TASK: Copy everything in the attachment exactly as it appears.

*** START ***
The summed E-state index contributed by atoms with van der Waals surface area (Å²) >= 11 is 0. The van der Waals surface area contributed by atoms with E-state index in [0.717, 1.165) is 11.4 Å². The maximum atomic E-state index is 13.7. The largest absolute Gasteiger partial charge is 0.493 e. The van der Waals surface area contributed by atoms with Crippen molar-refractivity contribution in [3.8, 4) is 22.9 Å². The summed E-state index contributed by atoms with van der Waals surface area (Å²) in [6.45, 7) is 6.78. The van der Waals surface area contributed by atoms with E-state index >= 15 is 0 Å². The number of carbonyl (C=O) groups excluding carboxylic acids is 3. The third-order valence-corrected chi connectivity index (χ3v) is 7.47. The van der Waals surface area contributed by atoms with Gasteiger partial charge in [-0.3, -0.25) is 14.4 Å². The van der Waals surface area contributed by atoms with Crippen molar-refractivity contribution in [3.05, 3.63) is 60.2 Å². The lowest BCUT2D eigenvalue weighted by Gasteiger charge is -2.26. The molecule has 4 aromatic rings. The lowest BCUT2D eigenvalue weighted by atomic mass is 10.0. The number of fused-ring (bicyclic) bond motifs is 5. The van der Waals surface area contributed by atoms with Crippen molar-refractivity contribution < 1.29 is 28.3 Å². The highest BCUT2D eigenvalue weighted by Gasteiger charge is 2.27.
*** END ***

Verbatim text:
The summed E-state index contributed by atoms with van der Waals surface area (Å²) >= 11 is 0. The van der Waals surface area contributed by atoms with E-state index in [0.717, 1.165) is 11.4 Å². The maximum atomic E-state index is 13.7. The largest absolute Gasteiger partial charge is 0.493 e. The van der Waals surface area contributed by atoms with Crippen molar-refractivity contribution in [3.8, 4) is 22.9 Å². The summed E-state index contributed by atoms with van der Waals surface area (Å²) in [6.45, 7) is 6.78. The van der Waals surface area contributed by atoms with E-state index >= 15 is 0 Å². The number of carbonyl (C=O) groups excluding carboxylic acids is 3. The third-order valence-corrected chi connectivity index (χ3v) is 7.47. The van der Waals surface area contributed by atoms with Gasteiger partial charge in [-0.3, -0.25) is 14.4 Å². The van der Waals surface area contributed by atoms with Crippen molar-refractivity contribution in [3.05, 3.63) is 60.2 Å². The lowest BCUT2D eigenvalue weighted by Gasteiger charge is -2.26. The molecule has 4 aromatic rings. The lowest BCUT2D eigenvalue weighted by atomic mass is 10.0. The number of fused-ring (bicyclic) bond motifs is 5. The van der Waals surface area contributed by atoms with Crippen molar-refractivity contribution < 1.29 is 28.3 Å². The highest BCUT2D eigenvalue weighted by Gasteiger charge is 2.27.